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Intel Online Services warns workers of job ‘redeployments’

Redeployment not a layoff - unless we can't find a job for you...

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Staff at Intel's Online Services operation are preparing to hear the worst on Friday morning, when the company is expected to announce major cuts to the division's headcount.

The scale of the reduction is not yet known, but according to an internal email sent to IOS staffers today and seen by The Register, it's going to be "substantial".

The email implies that the reductions at IOS will simply involve moving staff to other parts of the corporation - staff will be redeployed, rather than released from their duties. The move, it says, is nothing to fear: "Redeployment is not a layoff, it is a paid-for internal job search."

Then again, it goes on to say that the process may also be "coupled with outplacement services" and could involve "some separation pay if no job is located". And given the email opens with a direct reference to Intel's plan to reduce its worldwide workforce by 5000, the signs are not good.

The omens aren't much better for staffers who remain within the company. "Although some employees may not be able to find jobs for which they are qualified, many do find other positions and others find temporary assignments while continuing to look for a full time position," chirps the email.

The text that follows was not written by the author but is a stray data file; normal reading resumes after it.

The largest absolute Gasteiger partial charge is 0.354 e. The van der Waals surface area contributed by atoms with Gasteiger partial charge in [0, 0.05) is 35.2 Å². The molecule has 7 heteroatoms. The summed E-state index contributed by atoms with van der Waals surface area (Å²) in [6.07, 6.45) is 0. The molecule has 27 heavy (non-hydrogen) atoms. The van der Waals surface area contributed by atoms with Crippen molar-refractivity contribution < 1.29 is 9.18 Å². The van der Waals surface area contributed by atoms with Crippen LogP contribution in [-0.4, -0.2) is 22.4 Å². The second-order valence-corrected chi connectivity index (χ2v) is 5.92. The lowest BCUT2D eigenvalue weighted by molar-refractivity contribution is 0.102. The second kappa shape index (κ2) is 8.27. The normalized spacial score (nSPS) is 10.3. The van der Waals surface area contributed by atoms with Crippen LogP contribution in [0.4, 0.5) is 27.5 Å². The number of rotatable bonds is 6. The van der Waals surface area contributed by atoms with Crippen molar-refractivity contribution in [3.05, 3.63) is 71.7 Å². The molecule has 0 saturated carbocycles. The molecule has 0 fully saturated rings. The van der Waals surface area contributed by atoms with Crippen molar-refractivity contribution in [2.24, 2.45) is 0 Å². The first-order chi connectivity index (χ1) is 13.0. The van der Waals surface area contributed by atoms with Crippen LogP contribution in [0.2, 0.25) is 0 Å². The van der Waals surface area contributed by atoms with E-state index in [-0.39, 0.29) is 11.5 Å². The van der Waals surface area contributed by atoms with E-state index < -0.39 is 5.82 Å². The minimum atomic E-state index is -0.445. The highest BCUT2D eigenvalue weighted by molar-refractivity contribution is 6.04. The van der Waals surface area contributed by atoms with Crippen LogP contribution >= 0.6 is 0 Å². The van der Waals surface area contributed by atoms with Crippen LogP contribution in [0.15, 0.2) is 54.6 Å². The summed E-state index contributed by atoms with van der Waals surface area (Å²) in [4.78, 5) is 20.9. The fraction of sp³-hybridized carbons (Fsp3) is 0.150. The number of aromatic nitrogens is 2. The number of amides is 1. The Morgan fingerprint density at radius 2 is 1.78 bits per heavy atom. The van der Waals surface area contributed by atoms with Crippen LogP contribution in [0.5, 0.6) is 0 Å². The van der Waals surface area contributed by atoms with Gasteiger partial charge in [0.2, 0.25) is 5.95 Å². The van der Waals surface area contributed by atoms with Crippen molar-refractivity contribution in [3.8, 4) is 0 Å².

The reason for the cuts is explained more baldly: "Despite everyone's best efforts, business conditions for IOS have not improved. Our revenue is not coming in line with our spending and we have no choice but to substantially reduce our headcount and spending in order to meet the targets set for us by the corporation."

This despite some big-name customers like the the BBC, EMI, Terra Lycos and... er... eVineyard.com.

Still, we're not entirely surprised. Intel's attempt to push into the burgeoning online services market has largely failed to deliver. Last year, its joint venture with SAP, Pandesic, folded " due to slower than anticipated market acceptance of business-to-consumer e-commerce solutions". Earlier this year, IOS shut down iCat its e-commerce and services operation targeted at small to medium-sized businesses.

Instead, IOS would focus on providing services - including the iCat software - to ASPs, and it launched a scheme in March to help its ASP customers market themselves.

Clearly it hasn't worked too well, hence the way IOS' "revenue is not coming in line with our spending".

IOS employs over 1500 staff worldwide. Here in the UK, IOS operates a 100,000sq ft server farm capable of holding 10,000 servers and employing 250 people. Whether it is or not isn't known, but it's certainly not likely to be after the meetings to be held on Friday 4 May in the US and EMEA regions at which staffers will hear what their fate is to be. ®

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